Study finds link between sodium intake and clinical CVD events in CKD patients

Study finds link between sodium intake and clinical CVD events in CKD patients

In a study appearing in the May 24/31 issue of JAMA, Jiang He, M.D., Ph.D., of the Tulane University School of Public Health and Tropical Medicine, New Orleans, and colleagues evaluated more than 3,500 participants with chronic kidney disease (CKD), examining the association between urinary sodium excretion and clinical cardiovascular disease (CVD) events. [More]
Microvascular disease burden tied to CVD outcomes in diabetic patients

Microvascular disease burden tied to CVD outcomes in diabetic patients

The risk of cardiovascular disease events in patients with Type 2 diabetes rises in line with their cumulative burden of microvascular disease, research shows. [More]
Urinary sodium excretion study attracts controversy

Urinary sodium excretion study attracts controversy

A pooled analysis in The Lancet showing a U-shaped association between urinary sodium excretion and cardiovascular disease has drawn criticism. [More]
Telephone-based intervention helps reduce menopause-related insomnia, hot flashes

Telephone-based intervention helps reduce menopause-related insomnia, hot flashes

Chatting on the phone with a "sleep coach" and keeping a nightly sleep diary significantly improve sleep quality and reduce insomnia in women through all stages of menopause, according to a new study published today in JAMA Internal Medicine. [More]
Study links low- and high-birthweight babies to increased cardiovascular disease risk

Study links low- and high-birthweight babies to increased cardiovascular disease risk

For reasons that remain unclear at least in the smaller babies, both birthweight extremes appear to increase the likelihood of early development of dangerous fat around major organs in the abdomen that significantly increases these risks, said Dr. Brian Stansfield, neonatologist at the Children's Hospital of Georgia and the Medical College of Georgia at Augusta University. [More]
Personalized DXM-loaded leukosomes may help treat inflammation

Personalized DXM-loaded leukosomes may help treat inflammation

Nanosized Trojan horses created from a patient's own immune cells have successfully treated inflammation by overcoming the body's complex defense mechanisms, perhaps leading to broader applications for treating diseases characterized by inflammation, such as cancer and cardiovascular diseases. [More]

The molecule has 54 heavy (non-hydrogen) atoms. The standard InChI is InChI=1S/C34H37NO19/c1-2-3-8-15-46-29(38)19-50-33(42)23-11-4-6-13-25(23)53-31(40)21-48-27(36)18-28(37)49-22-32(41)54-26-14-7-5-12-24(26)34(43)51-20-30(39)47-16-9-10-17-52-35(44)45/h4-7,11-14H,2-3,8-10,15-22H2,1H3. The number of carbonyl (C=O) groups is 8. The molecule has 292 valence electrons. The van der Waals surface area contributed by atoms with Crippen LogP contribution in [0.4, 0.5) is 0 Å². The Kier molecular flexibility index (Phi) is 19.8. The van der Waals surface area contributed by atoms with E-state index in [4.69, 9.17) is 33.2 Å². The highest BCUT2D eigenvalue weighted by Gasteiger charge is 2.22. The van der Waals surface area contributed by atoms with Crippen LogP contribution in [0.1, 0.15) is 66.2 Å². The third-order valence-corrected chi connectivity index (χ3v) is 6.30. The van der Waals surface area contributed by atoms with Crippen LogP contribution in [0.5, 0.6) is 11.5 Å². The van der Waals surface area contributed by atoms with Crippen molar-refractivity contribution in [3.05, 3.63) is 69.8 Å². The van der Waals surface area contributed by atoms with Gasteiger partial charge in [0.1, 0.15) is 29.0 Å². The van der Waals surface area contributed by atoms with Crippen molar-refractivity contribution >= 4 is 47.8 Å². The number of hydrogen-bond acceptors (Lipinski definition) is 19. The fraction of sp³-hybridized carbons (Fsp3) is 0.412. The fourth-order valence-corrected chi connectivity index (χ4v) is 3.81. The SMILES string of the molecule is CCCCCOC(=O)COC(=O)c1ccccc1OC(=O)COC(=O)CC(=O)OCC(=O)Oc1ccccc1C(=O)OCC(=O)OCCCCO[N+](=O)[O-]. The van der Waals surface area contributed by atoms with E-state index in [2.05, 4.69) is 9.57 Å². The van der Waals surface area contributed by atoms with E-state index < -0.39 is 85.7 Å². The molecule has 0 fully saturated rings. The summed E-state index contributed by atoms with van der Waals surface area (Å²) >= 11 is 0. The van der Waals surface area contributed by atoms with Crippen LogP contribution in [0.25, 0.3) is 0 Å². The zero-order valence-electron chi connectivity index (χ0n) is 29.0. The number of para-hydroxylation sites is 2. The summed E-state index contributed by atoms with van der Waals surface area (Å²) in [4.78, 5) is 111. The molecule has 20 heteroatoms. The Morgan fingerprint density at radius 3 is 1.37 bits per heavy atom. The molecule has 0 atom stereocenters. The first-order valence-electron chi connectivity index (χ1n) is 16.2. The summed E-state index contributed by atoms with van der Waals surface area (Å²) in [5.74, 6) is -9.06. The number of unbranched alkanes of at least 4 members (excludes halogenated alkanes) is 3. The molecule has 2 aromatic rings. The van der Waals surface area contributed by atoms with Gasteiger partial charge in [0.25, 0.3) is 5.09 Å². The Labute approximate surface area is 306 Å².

Flu jab linked to reduced hospitalisation risk in heart failure patients

Flu jab linked to reduced hospitalisation risk in heart failure patients

The flu jab is associated with a reduced risk of hospitalisation in patients with heart failure, according to research presented today in a late breaking trial session at Heart Failure 2016 and the 3rd World Congress on Acute Heart Failure. [More]
Higher aerobic fitness in childhood may reduce metabolic syndrome risks in early adulthood

Higher aerobic fitness in childhood may reduce metabolic syndrome risks in early adulthood

A new study from a group of international researchers has identified a potentially effective tool to reduce the long-term health risks of childhood obesity—aerobic exercise. [More]
First flexible wearable device can monitor biochemical, electric signals in human body

First flexible wearable device can monitor biochemical, electric signals in human body

Engineers at the University of California San Diego have developed the first flexible wearable device capable of monitoring both biochemical and electric signals in the human body. [More]
Aggressive blood pressure intervention can benefit frail adults aged 75 and older

Aggressive blood pressure intervention can benefit frail adults aged 75 and older

NIH-supported researchers are reporting additional details about a widely-publicized study that linked a systolic blood pressure target under 120 mm Hg (millimeters of mercury) with reduced cardiovascular disease and a lower risk of death. [More]
Low-salt diets may increase CVD risk and death compared to average salt consumption

Low-salt diets may increase CVD risk and death compared to average salt consumption

A large worldwide study has found that, contrary to popular thought, low-salt diets may not be beneficial and may actually increase the risk of cardiovascular disease (CVD) and death compared to average salt consumption. [More]